In 1994 CRS4 with Gianluigi Zanetti proposed to some high schools in Cagliari to use the Internet at school. The Principal of the Liceo Scientifico Alberti, of Cagliari, the physicist Ugo Galassi, answers warmly and involves a young professor of physics, Roberto De Leo, who in turn enters the project with enthusiasm. Then a group of students follows a training course organized at CRS4 and immediately they become the first students in Italy to manage a school website and the first in Europe to use a web server.
Roberto Deleo (now professor at Howard University in Washington, since 2013) recalls his experience: «I remember very well the adventure of the Liceo Alberti in the web. And I still remember, with nostalgia, my first contact with CRS4. It was with Gianluigi Zanetti, well-known Zag. At that time I knew nothing about Linux and Zag gave me a monumental Slackware manual to learn quickly. I accepted with enthusiasm and he, perhaps a little surprised, asked me if I already knew Linux. I answered him that I knew absolutely nothing about it. Thanks to the foresight of the school principal, Ugo Galassi, there was immediately carte blanche for us and we had a lot of fun. After an early spring when we started preparing a group of students, for most of my classes but also with elements from other schools, we wondered with Zag if they would all evaporate in the summer as often happens (it would probably be the end of the project). Instead, that summer all the most interested students were literally glued to CRS4, where we were all together learning and developing the school's website. In my case, then, this impromptu adventure contributed in an essential way, always thanks to Zag, also to the development of my scientific career and therefore remains as one of the fundamental moments of my career»
The memories of Kanthan Pillay, system manager of the CRS4 at that time (today administrator and consultant of several ICT companies): «Dr Gianluigi Zanetti, a colleague in the Scientific Visualization Division, comes to me with a proposition. What if we were to find an affordable way to connect the Sardinian school system to the resources of the internet, especially electronic mail and news? There's a wealth of information out in cyberspace; literature, scientific texts — all of it free.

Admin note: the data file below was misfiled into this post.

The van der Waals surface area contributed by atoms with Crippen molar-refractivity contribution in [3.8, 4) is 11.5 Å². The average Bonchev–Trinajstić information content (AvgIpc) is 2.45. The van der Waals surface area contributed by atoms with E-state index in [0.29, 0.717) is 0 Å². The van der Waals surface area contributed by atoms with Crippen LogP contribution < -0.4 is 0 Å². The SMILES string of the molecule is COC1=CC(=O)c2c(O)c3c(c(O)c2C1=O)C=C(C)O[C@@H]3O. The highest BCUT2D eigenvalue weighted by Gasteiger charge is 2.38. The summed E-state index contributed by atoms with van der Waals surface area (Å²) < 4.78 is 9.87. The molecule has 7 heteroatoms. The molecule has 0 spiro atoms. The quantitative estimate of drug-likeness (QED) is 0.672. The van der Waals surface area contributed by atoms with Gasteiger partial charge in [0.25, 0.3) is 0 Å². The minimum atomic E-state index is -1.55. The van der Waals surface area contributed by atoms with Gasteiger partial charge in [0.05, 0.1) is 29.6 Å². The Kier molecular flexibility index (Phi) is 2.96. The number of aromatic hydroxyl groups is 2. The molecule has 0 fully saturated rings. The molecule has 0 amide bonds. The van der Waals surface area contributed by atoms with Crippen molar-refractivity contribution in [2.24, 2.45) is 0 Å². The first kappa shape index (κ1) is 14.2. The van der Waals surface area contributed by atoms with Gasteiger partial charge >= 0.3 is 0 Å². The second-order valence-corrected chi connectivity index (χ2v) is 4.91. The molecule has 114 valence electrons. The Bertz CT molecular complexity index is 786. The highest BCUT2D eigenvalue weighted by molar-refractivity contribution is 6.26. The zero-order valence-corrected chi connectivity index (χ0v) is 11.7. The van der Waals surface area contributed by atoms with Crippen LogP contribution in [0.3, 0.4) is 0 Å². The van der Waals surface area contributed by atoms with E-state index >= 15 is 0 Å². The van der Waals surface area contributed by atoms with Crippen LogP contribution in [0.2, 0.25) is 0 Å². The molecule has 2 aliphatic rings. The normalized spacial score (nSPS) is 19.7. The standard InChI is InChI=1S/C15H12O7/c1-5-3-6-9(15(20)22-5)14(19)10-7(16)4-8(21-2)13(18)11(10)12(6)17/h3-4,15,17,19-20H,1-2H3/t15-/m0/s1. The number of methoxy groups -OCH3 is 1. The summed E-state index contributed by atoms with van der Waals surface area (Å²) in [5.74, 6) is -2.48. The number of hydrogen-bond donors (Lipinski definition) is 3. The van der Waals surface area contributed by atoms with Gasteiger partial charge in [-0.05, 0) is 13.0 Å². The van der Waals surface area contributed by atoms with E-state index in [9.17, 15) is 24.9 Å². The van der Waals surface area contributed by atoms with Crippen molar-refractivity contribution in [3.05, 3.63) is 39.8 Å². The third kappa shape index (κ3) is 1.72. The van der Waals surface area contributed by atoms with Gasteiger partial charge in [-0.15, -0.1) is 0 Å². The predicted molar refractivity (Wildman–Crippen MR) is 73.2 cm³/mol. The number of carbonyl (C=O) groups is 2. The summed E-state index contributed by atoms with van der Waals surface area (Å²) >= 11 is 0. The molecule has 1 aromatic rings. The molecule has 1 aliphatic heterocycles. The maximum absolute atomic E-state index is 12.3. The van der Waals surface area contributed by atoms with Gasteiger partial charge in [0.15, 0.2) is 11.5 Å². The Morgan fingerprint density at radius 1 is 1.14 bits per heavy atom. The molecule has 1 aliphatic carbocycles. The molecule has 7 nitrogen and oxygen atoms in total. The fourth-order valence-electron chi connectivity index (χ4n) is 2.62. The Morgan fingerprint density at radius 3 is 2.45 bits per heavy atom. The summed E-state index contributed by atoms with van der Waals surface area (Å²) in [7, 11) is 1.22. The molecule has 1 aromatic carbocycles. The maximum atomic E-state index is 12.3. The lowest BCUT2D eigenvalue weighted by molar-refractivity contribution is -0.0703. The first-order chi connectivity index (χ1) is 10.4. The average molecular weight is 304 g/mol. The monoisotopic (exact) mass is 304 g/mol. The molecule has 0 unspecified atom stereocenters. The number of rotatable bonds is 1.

This information could be translated into Italian and Sardo and redistributed, and discussions could be held around these issues in cyberspace. We brainstorm over several lunch sessions and I come up with a working model which I christen Mirtonet (Mirto is the word for the ubiquitous myrtle berries which are as synonymous with the island of Sardinia as is the protea, South Africa`s official national flower, with the Western Cape).
I won't bore you with technical details, but the principle is quite straightforward. There are a number of companies that are buying Internet connectivity from CRS4 primarily for electronic mail. These connections lie idle at night. Mirtonet will allow PCs at school to dial into the company networks at night to exchange mail and news. It's of no cost to the company since they have already paid for the bandwidth, it's of low cost to the school since phone calls are always local and and cheaper at night. Capital cost at the school end would be an entry level PC and a modem with free software based on Linux written by my team at CRS4. Gianluigi translates the model into Italian, local schoolmasters and businesses are enthusiastic, and we are soon up and running»